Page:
Spare a thought for transgender people on National Coming Out Day

I find myself torn between pride and concern on National Coming Out Day. On the one hand, I love that our society has evolved to the point that we now celebrate people coming out, on the other hand I wish it just wasn’t a big deal.  I look forward to the day where it doesn’t matter what our sexual orientation is and we won’t need to define ourselves into narrow, static boxes of gay, straight, bi, pan etc. We simply fall in love with someone and their gender is not an issue. I can dream.

The other reason I find national coming out day troublesome, is because of the part of the LGBTQ community that so often gets forgotten when talking about these things. Our beautiful trans community. For the majority of trans folk, our coming out is far from celebrated in society. When we come out we face being cut off from our families, sacked or discriminated against in the work place, harassed on the streets and all too often being the victim of violence and murder.

Those that are newly discovering themselves to be transgender, have no choice but to come out. In early days, before cross sex hormones change a trans persons appearance, we suffer the humiliating dysphoria inducing event of being incorrectly gendered many times a day. The only way to counteract this is to ask people to use the correct pronouns for us. Of course, as soon as a trans person who is not yet being read correctly does this, they automatically out themselves as being trans and place themselves at risk.

There is the additional issue that once fully transitioned (in whatever way that means to each particular trans person), we can often, as in my case although I choose not to, blend in to society and not have to disclose our trans history. Those that do this, then in turn feel pressured on National Coming Out Day to make themselves visible and feel as though they are letting the community down if they don’t or can’t do so. The fact that not disclosing is described as “going stealth” highlights how much shame is involved in not disclosing a trans identity.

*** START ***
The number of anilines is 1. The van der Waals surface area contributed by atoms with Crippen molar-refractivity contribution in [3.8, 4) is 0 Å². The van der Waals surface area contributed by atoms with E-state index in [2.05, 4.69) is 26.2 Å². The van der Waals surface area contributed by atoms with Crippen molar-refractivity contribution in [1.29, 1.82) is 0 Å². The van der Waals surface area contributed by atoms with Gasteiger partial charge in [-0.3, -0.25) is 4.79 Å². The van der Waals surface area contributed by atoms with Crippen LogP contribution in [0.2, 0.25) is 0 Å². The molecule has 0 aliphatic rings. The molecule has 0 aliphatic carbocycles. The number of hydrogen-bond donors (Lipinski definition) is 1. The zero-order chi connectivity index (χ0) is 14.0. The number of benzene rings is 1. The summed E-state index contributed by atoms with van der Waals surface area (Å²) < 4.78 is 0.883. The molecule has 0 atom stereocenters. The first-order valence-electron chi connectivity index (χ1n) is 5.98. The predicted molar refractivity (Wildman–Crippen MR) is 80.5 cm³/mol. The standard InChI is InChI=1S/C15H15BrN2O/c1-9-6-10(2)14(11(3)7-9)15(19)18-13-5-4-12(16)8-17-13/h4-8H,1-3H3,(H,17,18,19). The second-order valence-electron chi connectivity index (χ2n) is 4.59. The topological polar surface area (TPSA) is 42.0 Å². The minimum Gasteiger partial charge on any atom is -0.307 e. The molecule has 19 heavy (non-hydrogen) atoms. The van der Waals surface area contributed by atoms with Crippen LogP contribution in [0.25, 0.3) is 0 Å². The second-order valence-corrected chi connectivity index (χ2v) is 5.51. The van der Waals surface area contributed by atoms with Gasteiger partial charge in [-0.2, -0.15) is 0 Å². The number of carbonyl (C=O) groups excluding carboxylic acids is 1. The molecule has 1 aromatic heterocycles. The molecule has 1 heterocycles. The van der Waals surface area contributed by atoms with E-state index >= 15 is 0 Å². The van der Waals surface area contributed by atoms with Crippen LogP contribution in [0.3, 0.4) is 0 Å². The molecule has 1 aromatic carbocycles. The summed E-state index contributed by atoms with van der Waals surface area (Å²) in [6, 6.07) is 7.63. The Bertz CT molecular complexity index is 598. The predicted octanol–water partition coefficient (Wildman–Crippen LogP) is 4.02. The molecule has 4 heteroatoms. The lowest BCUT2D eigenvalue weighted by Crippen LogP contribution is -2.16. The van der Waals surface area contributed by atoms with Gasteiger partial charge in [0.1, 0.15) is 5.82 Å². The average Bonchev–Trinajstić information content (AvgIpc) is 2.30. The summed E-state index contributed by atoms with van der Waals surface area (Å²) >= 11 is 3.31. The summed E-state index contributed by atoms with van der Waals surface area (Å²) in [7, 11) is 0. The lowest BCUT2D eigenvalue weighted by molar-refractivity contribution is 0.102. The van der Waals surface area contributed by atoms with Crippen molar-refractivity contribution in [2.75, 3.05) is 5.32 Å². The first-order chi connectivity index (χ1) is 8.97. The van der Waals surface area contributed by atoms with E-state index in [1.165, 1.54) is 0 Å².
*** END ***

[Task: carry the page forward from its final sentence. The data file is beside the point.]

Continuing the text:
I am a very proud man with a trans history who on most days is more than happy to shout it from the roof tops and face the inevitable backlash that still so often happens. However, there are so many trans people that have no control over their being outed or feel unsafe to do so. These people are no less proud, they just do not have the same freedoms and choices as the rest of the LGBT community does in being visible LGBT people. Therefore I ask you please, to spare a thought for trans folk on National Coming Out Day

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Who am I? – Identity development in gender transition

As both a student psychologist and a man with a trans history, the topic of identity and how it develops over time fascinates me.  I have found that my identity never properly developed a stable base, in hindsight I expect this is why I was diagnosed with a personality disorder and I now believe it was down to the fact that I was never female and this caused the personality, identity and mental health issues I faced.